In certain preferred embodiments of the present invention, a moveable cover is provided within the body of the plug. The cover is shaped to block the opening of the plug when the moveable cover moves radially outward from the central axis of the propeller hub in response to centrifugal force caused by rotation of the propeller device. When the moveable cover is provided within the plug, it allows the opening to be variable in response to the speed of rotation of the propeller device. In other words, if the propeller device is rotating slowly about its central axis, the cover remains displaced from the opening and a fluid, such as exhaust gas, is free to flow through the plug, limited only by the size of the opening within the plug. However, as the rotational speed of the propeller device increases, the centrifugal force operating against the cover causes it to move radially outward relative to the propeller hub and closer to the opening of the plug. In response to significantly high centrifugal forces, the cover can completely close the opening through the plug and the propeller device will operate with no venting from the internal space of the propeller device to the low pressure regions near the outer surface of the propeller hub.

BRIEF DESCRIPTION OF THE DRAWINGS

The present invention will be more fully and completely understood from a reading of the description of the preferred embodiment in conjunction with the drawings, in which:

FIG. 1 is a perspective view of a propeller device made in accordance with the prior art;

FIG. 2 is a perspective view of a propeller device made in accordance with the present invention;

FIG. 3 is a partial sectional view of FIG. 2;

FIGS. 4 and 5 show two alternative embodiments of a vent plug made in accordance with the present invention;

FIG. 6 is an isometric view of a propeller device with a plug inserted into its vent aperture; and

FIG. 7 is a cross-sectional view of an alternative embodiment of the present invention.

DESCRIPTION OF THE PREFERRED EMBODIMENT

Throughout the description of the preferred embodiment of the present invention, like components will be identified by like reference numerals.

FIG. 1 shows a typical propeller made according to the concepts known to those skilled in the art. The propeller device 10 comprises a propeller hub 14 that is generally cylindrical in shape, having a cavity region 16 within the propeller hub and an outer cylindrical surface 18. A plurality of propeller blades, 20, is attached to the hub 14 and the blades extend outward from it. The propeller hub 14 is intended to rotate about a central axis 24 in the direction represented by arrow R in FIG. 1.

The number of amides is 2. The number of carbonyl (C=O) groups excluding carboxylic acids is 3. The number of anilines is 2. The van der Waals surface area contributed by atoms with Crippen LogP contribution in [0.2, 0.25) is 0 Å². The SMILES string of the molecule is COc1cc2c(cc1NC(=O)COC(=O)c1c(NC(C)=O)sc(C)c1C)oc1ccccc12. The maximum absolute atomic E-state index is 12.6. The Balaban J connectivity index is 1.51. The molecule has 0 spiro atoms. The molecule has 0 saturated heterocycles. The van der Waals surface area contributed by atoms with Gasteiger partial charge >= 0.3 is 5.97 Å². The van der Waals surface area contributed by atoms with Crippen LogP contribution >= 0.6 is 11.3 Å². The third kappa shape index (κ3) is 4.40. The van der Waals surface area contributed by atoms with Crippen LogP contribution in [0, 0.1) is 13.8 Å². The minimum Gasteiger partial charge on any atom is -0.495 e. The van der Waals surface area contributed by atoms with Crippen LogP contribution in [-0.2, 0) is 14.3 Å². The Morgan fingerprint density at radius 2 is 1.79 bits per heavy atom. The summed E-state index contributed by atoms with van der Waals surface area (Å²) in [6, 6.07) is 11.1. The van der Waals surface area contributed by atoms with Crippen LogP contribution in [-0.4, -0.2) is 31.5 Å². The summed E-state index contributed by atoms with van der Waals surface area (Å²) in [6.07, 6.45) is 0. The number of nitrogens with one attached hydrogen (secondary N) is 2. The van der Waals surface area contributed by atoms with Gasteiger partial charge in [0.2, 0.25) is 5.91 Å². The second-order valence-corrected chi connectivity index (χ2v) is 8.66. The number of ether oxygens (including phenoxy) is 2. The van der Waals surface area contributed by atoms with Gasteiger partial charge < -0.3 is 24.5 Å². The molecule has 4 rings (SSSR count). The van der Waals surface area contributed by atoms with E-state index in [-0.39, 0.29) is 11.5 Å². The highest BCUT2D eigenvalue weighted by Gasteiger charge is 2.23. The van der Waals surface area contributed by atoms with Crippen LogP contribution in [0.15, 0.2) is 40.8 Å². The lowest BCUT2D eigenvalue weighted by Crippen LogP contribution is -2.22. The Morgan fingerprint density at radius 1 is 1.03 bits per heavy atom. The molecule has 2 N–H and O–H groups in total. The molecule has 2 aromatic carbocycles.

In propeller devices such as the one illustrated in FIG. 1 with high pitched blades, it is necessary for the propeller blades 20 to move a relatively large volume of water from an essentially stationary condition to a moving condition in a short period of time. When the throttle of an engine is initially actuated and the marine vessel is essentially stationary in the water, the power requirement can possibly tax the engine beyond its capabilities. Those skilled in the art are familiar with the torque versus RPM curves used to describe the characteristics of an engine. When the rotational speed of the propeller 10 is low, such as during initial start-up and acceleration, the torque delivered by the engine is much less than it would be at higher rotational speeds. Unfortunately, the reduced effective horsepower of the engine under these conditions coincides with an increased need for horsepower to move the annular volume of water described by the profile of the blades 20 as they rotate about centerline 24. Therefore, when the engine is required to provide a significant output during acceleration, the ability of the engine to provide the necessary torque is severely compromised by the normally reduced horsepower at low rotational speeds.

In order to alleviate these problems, some propeller devices 10 are provided with vent apertures 30 that are formed through the thickness of the propeller hub 14 between the region 16 within the propeller hub 14 and the region proximate the outer surface 18 of the hub. These venting apertures 30 allow exhaust gas to flow from a higher pressure region within the hub to the lower pressure region near the cylindrical surface 18 and behind the propeller blades 20. It has been found that this flow of fluid alleviates some of the problems described above by displacing water within the annular volume described by the rotation of the blades 20. The exhaust gas displaces the water and, since the density of the exhaust gas is so much less than that of water, the blades 20 can move through the annular volume with much more ease than if the volume was totally filled with water and no gas. In order to accommodate this flow of exhaust gas, the vent apertures 30 are typically provided through the metallic propeller device 10 during its original manufacture.